William Sadowski

William Sadowski

Showing current work from the MA in solo show Surface Tension at 20 Park Crescent Place, Brighton, BN2 3HG.
12th - 27th September 2009
Tues - Fri 12-6pm
Sat / Sun 12-5pm

William Sadowski trained as an architect at the University of Brighton and worked as a freelance designer before undertaking postgraduate study in photography. His key areas of interest lie in the politics of the image, and in the relationship between public culture and private fantasy in the media, in design and in the built environment.
The nature of displaced iconography and its subsequent appropriation within society have become an important theme within the last years work. A particular emphasis in his investigation has been upon the placement and representation of trauma within contemporary visual culture.

Upon completion of the MA Sadowski will be conducting an investigation into the Olympic legacy as a model for social and urban development, a project which has kindly been funded by Santander-Abbey in conjunction with the University of Brighton.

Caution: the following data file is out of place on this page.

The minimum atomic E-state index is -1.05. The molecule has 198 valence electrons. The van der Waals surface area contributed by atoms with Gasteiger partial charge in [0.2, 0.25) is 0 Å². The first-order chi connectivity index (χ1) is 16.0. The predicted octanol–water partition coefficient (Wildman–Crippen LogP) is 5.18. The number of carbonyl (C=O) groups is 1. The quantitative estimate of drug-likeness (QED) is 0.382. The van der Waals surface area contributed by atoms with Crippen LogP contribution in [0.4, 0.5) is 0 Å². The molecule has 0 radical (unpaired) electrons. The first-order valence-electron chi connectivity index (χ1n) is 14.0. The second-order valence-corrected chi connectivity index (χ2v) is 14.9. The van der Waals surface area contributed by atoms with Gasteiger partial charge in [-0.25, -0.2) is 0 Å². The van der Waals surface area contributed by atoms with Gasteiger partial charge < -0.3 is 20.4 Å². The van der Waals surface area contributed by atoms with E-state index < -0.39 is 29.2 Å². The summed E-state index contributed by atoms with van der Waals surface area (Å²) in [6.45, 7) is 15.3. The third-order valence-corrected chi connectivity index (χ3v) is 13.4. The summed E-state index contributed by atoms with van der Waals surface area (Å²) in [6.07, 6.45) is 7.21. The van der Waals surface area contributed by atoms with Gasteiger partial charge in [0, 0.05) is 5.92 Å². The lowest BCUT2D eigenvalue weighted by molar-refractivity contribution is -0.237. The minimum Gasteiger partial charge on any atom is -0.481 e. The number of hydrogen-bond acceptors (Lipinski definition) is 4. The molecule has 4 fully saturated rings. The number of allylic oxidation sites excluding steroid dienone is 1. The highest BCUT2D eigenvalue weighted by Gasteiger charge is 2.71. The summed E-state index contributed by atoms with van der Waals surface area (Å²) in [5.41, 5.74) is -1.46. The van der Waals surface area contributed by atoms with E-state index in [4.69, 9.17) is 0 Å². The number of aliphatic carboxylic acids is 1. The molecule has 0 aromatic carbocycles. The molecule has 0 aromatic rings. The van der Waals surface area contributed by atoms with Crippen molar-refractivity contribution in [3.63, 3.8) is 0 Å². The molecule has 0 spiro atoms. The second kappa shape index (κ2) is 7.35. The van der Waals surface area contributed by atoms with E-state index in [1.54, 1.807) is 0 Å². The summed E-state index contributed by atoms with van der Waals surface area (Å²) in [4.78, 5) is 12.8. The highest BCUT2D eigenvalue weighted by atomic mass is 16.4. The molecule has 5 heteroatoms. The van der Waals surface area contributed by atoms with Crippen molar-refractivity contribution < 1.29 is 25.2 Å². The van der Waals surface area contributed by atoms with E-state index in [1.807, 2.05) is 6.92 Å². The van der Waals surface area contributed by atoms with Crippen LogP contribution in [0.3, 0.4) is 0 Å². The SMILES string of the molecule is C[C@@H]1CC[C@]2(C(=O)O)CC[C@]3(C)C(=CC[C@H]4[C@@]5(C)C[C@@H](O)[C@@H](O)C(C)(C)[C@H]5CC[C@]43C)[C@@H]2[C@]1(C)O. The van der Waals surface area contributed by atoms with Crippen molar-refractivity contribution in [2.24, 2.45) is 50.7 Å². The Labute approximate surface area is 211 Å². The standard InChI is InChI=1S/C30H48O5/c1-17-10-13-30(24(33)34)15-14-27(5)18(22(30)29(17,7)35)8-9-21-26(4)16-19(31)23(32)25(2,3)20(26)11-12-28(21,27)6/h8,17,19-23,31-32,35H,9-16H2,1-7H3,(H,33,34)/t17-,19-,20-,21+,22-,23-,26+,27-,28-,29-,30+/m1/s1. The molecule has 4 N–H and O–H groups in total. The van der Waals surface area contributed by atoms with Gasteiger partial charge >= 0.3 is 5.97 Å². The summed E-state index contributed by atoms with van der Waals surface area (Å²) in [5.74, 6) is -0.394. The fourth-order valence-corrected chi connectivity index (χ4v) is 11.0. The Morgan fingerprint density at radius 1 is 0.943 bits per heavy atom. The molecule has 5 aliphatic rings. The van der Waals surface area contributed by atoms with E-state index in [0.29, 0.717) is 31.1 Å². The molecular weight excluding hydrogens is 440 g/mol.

I have been occupied with an investigation into how traumatic events or circumstances often come to the fore and become manifested in the wider social consciousness.

This project work started with the re-evaluation of imagery which had emerged in 2004 following the trial of guards accused of abuse at Abu Ghraib Prison, Iraq. Using holograms, I reduced the images to their basic component, an ephemeral outline that hovers on the edge of our collective consciousness. Following this work I went to the US in February to interview Lynndie England, one of the guards at the forefront of the military investigations of abuse at the prison. This interview material has been compiled into book form alongside other imagery of the American landscape.

The book also includes a selection of images from Pins. For this piece I have photographed military orientated lapel badges which are around the size of a two pence piece. In these pins, insignia and motto have been used to represent a complex heritage of violence and retribution in concise visual form. Displayed as large lightboxes, the pins have been enlarged to what I calculate to be 40 times their original size. At this scale, their preciousness as small jewel like objects is challenged by the exposure of their raggedness. The clean lines within the designs become jagged, the smooth colours blotchy. By blowing them up to this size, flaws are exposed that are lost in their original dimensions.